Good Morning Brother's and sister's I am looking for some imput on different department accountability on emergency scenes.
My department has no accountability system. We are a career department of approx 88 fire fighters. Our current if you want to call it an accountability is a role call list that the Assistent fire chief carries in his car. We have no written policy on accountability. To me this is a safety issue. Any information, suggestions would be apprieciated
Comment by Ben Fleagle on January 19, 2009 at 10:52pm
Hey Bobby,

I can't add much more than what our good Brother Gallagher has already said, but I might add that for me, the step up came because I new I could do better than some of the people applying, and I firmly believe in leadership from the bottom up. In some departments, the only way to achieve what you believe in is to become an officer and begin to live it for the people below you. In such places, the promotion isn't always the easiest life.

Some departments are suffering from extreme shortages of leadership and as nice as it is to just enjoy the jumpseat or driving the red rig, someone has to step up.
Comment by Dave Gallagher on January 16, 2009 at 10:26am
Bobby, different for everyone. And then, there's different motivations. Some do it for ego, money, or seeing a bigger picture. Some have done it just to get a different assignment such as getting off a medic. Those types are the ones I never wanted to follow in any capacity.
Some have done it, and I presume you're asking in a noble way, in order to fill a need for themselves to give back, and perhaps achieve in their lives. Others have realized that they had a particular level of talent and knowledge, and wished to offer to expand that beyond themselves in order to better the crew, the department, and the community.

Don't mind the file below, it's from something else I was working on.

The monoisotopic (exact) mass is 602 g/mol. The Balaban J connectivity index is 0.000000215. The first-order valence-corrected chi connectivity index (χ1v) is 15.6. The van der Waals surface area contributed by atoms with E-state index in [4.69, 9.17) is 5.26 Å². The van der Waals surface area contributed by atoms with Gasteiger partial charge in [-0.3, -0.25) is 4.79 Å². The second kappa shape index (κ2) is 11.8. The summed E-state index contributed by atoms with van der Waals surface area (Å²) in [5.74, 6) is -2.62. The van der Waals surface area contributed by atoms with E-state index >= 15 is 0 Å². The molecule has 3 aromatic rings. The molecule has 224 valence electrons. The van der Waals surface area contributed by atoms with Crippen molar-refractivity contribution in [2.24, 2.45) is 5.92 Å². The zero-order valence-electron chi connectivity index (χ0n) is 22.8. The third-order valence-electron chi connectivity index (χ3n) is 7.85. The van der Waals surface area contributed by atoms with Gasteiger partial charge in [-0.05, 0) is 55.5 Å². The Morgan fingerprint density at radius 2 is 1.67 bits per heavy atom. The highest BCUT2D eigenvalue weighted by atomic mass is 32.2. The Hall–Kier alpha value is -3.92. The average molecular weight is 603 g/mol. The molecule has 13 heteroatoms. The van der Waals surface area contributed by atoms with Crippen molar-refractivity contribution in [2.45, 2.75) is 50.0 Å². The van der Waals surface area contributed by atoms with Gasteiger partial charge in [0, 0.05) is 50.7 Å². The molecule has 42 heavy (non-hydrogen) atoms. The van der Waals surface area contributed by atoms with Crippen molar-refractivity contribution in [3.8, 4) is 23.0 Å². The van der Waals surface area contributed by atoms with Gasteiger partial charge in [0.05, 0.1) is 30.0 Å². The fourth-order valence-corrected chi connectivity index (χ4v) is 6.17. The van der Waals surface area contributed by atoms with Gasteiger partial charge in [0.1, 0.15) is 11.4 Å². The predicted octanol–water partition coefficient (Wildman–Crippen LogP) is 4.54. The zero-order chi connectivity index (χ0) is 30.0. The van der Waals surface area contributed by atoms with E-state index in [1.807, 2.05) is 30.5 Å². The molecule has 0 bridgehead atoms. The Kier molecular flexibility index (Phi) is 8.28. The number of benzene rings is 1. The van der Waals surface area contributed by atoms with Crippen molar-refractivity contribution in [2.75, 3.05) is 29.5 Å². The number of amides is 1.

What many fail to realize is that when you become a front-seater, you are the responsible one for all that ride that particular piece on that call, and, you are responsible for the well-being of the occupants or victims of the call you are responding to. I have heard comments of "Oh, I'LL BE IN CHARGE TONIGHT!" and I tell them "yep, you go to it" for anyone who REALLY knows what that seat entails may be a bit reluctant to take that on. Think about it, one of 'those' jumps up front and rolls up first arriving on a 2 story SFD with Mrs. Smith and the little Smith hanging out the upstairs window. Whatever happens, good, or bad, now rests directly on that person's shoulders. No excuses, no 'do-overs'.
When you wish to be the person that intervenes on that call, that's when it's time to step up and take that test, or put your name in for promotion.
If it's something you think you want to do, go to your academy and take a Fire Officer 1 class before you throw your hat into the ring. It will give you some things to think about.
Oh, and by the way, my experience: I took the test just to be taking it and to get a feel for how it went. I figured I'd probably be better ready for the next one a few years later... well, I passed the written and assessment center... and wound up 3rd... they were promoting 3... It took a case of beer with a long talk with my Dad about what I should do... his sage advice "You'll make a lot of mistakes, but remember, those Firefighters on your watch come first. You are the first in, and last out. You just remember to get them home, and you'll do fine."
Be Safe Bobby
Comment by Bobby Noel on January 10, 2009 at 11:34pm
How do you know when it is time to step up and become a officer?